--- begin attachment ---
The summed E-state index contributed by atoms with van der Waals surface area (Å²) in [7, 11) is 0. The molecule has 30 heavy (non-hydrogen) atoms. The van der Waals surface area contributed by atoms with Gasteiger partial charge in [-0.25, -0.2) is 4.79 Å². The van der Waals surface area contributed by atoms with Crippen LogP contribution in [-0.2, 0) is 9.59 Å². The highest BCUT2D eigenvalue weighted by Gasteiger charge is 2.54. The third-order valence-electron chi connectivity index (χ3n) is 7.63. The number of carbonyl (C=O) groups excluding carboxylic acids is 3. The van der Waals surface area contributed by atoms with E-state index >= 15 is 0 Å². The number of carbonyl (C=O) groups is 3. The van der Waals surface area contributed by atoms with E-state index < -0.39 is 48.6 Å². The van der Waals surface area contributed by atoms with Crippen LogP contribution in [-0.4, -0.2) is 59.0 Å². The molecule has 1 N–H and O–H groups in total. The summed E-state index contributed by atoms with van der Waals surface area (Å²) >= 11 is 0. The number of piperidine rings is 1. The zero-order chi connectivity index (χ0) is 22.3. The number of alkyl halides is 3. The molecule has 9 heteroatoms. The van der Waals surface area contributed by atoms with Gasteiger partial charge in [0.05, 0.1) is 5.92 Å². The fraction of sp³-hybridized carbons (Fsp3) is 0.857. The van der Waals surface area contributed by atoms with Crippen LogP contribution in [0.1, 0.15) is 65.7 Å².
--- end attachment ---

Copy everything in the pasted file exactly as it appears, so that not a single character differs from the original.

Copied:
The summed E-state index contributed by atoms with van der Waals surface area (Å²) in [7, 11) is 0. The molecule has 30 heavy (non-hydrogen) atoms. The van der Waals surface area contributed by atoms with Gasteiger partial charge in [-0.25, -0.2) is 4.79 Å². The van der Waals surface area contributed by atoms with Crippen LogP contribution in [-0.2, 0) is 9.59 Å². The highest BCUT2D eigenvalue weighted by Gasteiger charge is 2.54. The third-order valence-electron chi connectivity index (χ3n) is 7.63. The number of carbonyl (C=O) groups excluding carboxylic acids is 3. The van der Waals surface area contributed by atoms with E-state index >= 15 is 0 Å². The number of carbonyl (C=O) groups is 3. The van der Waals surface area contributed by atoms with E-state index < -0.39 is 48.6 Å². The van der Waals surface area contributed by atoms with Crippen LogP contribution in [-0.4, -0.2) is 59.0 Å². The molecule has 1 N–H and O–H groups in total. The summed E-state index contributed by atoms with van der Waals surface area (Å²) >= 11 is 0. The number of piperidine rings is 1. The zero-order chi connectivity index (χ0) is 22.3. The number of alkyl halides is 3. The molecule has 9 heteroatoms. The van der Waals surface area contributed by atoms with Gasteiger partial charge in [0.05, 0.1) is 5.92 Å². The fraction of sp³-hybridized carbons (Fsp3) is 0.857. The van der Waals surface area contributed by atoms with Crippen LogP contribution in [0.1, 0.15) is 65.7 Å².